Home | Aquarium Equipment | Aquarium Maintenance | Recommended Meds for Arowanas & Transferring Saltwater Tanks – Common Aquarium Questions

Recommended Meds for Arowanas & Transferring Saltwater Tanks – Common Aquarium Questions

Back with some more FAQs sent to our Marine Bio staff.

Thurman wrote:

I’m raising a baby silver Arowana.  I would like to know, what meds do you recommend to keep in stock, How effective are vitamins, and are any water treatments needed besides prime or salt ? What is black water?

Marine Bio answered:

Some Meds I recommend keeping on hand are Kanaplex, Sulfathiazole, and Quick Cure.

These products treat a wide spectrum of diseases and are all very effective. Beyond all things, water quality and temperature stability will be the most important things for your arowana. Vitamins are completely subjective. Some people use them. I personally do not. A good food will have everything he needs to stay healthy. Try to get him off of live food as soon as possible. When they are small, floating pellets work pretty well. Just make sure to get small ones.

Black water is the term for the coloration and conditions found in parts of the Amazon River. There are natural organics, acids and tannins that leach into the water from wood and soil to create very soft water that is colored almost like a dark tea. There are several products that can simulate these conditions for you if you prefer.

Ryan wrote:

I currently have a 30 gallon bow-front salt water tank with one Condylactis Anenome, some Mexican turbo snails, live rock and blue legged hermit crabs. I wanted to transfer everything into a 75 gallon tank. But I just lost all of my fish to ich. Should I use new crushed coral, or use the old stuff from my little tank? What would be the safest way to know I won’t get ich again? I will set up a hospital tank, but I don’t want to have the same problem in my 75 gallon.

Marine Bio Responded:

Since you have recently had ich in your 30 gallon tank, there can always be the chance for another ich outbreak since the encapsulated cysts can hang around in your tank for several weeks. If you transfer the sand from your 30 gallon to your 75 gallon, you increase the chance of having another outbreak.  If you start with new sand, and add a new fish without quarantining them, you still have a risk of getting ich in that tank as well.  If it has been over a month since you have had fish in your tank, I would probably go ahead and add the sand from your 30 gallon tank just because of the good bacteria that is thriving in it. It is up to you if you want to buy brand new sand and start over, or use what you have and add new to it.  There are pros and cons both ways.  Ich is very tricky, the best thing you can do is quarantine and keep the conditions in the tank pristine.  Poor water conditions and stress may prompt an ich outbreak too.  You may want to keep meds on hand in case of any problem, just be sure you’re using a reef safe medication or remove your inverts to treat in the event of a recurrence.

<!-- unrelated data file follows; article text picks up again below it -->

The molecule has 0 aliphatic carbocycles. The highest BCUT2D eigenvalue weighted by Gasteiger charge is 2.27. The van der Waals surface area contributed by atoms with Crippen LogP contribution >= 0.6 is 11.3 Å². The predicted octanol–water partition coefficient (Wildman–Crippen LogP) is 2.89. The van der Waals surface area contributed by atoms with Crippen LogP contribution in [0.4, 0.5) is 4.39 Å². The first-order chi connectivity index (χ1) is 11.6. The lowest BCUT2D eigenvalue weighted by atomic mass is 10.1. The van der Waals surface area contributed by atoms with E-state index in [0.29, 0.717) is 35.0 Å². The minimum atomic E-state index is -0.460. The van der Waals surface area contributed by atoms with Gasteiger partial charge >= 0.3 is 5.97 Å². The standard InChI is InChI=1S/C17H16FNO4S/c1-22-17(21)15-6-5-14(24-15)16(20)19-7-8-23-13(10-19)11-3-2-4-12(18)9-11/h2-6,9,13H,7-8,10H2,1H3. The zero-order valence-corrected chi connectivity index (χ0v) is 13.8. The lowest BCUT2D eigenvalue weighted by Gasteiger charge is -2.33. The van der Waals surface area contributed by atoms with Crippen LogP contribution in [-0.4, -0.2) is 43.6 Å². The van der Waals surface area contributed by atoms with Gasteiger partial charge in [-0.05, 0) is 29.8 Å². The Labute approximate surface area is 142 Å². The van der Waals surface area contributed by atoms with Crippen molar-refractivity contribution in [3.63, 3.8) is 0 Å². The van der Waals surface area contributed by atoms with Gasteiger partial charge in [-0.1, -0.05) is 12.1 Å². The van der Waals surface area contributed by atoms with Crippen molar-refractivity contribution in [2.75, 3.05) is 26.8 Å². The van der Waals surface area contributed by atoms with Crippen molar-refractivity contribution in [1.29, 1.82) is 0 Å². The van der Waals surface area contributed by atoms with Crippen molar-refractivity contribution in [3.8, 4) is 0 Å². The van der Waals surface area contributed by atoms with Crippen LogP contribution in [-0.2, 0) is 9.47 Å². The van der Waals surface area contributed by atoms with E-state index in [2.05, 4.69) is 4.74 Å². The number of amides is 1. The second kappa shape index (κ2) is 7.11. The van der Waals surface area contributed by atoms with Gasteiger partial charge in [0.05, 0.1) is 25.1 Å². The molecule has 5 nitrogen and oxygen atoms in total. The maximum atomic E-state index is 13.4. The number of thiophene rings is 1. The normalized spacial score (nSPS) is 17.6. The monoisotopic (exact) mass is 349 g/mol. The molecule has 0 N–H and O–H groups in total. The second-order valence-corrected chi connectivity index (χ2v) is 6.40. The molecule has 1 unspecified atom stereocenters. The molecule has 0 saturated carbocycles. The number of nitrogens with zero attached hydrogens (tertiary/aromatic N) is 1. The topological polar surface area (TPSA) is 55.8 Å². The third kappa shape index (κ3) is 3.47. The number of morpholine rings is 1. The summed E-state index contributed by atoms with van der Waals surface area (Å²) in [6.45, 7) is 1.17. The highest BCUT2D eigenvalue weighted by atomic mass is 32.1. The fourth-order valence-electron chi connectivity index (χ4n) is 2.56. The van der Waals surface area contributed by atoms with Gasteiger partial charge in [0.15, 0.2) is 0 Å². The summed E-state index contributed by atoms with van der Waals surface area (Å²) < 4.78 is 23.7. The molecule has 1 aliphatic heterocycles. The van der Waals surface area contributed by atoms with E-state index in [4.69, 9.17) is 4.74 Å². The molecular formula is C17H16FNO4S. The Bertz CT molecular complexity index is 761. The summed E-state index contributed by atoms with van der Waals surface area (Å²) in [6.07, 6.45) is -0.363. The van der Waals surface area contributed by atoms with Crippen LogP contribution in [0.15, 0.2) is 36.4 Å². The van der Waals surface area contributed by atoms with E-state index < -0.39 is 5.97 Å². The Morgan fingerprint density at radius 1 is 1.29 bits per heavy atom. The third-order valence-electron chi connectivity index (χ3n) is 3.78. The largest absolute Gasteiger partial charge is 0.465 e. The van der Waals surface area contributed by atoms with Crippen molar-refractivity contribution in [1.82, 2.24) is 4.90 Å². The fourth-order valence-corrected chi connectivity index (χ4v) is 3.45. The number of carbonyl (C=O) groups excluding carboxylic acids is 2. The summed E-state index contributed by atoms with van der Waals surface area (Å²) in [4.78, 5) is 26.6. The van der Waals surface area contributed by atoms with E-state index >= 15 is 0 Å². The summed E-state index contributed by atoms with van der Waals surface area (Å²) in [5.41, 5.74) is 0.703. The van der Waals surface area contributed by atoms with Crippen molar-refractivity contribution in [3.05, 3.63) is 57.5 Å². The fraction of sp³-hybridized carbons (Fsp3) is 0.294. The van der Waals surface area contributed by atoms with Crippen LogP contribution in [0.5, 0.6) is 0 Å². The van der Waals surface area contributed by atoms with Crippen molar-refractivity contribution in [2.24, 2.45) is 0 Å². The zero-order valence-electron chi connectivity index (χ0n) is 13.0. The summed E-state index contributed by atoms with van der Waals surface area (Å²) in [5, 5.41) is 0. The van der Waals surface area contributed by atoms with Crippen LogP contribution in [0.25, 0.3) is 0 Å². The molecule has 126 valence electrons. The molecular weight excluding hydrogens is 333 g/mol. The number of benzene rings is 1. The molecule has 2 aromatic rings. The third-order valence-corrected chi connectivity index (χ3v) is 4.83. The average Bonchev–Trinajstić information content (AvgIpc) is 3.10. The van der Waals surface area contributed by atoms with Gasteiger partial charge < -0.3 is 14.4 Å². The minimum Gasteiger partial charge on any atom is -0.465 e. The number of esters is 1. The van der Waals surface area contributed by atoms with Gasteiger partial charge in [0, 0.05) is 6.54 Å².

Leave a Reply

Your email address will not be published.

About Dave Acland

Read other posts by

After graduating from Coastal Carolina University with a BS in Marine Science in 1996, I started my professional career in 1997 as an aquarist at Ripley’s Aquarium in Myrtle Beach, SC. This was an amazing experience, in which I gained invaluable hands on training in exhibit design and construction, as well as husbandry skills for a wide range of animals. In 2000 I started working at That Fish Place as one of the staff Marine Biologists, with the responsibility of maintaining one of the largest retail fish holding systems in the world. I presently hold the position of Director of Aquatic Science, where I oversee the operation of our 35,000 gallon retail aquarium systems, and provide technical support for our mail-order and retail store customer service staff. As an aquatic product specialist, I also provide support for our purchasing and marketing departments, as well as contribute web content and analysis. As a Hobbyist I acquired my love of aquariums from my father who was keeping a large aquarium in early 70’s, and set up my first aquarium when I was 12 years old. I have now been keeping aquariums for over 35 years, and through this time have kept more aquariums and types of fish than I can remember. I set up my first Saltwater aquarium in 1992, which led me down the path I still follow today.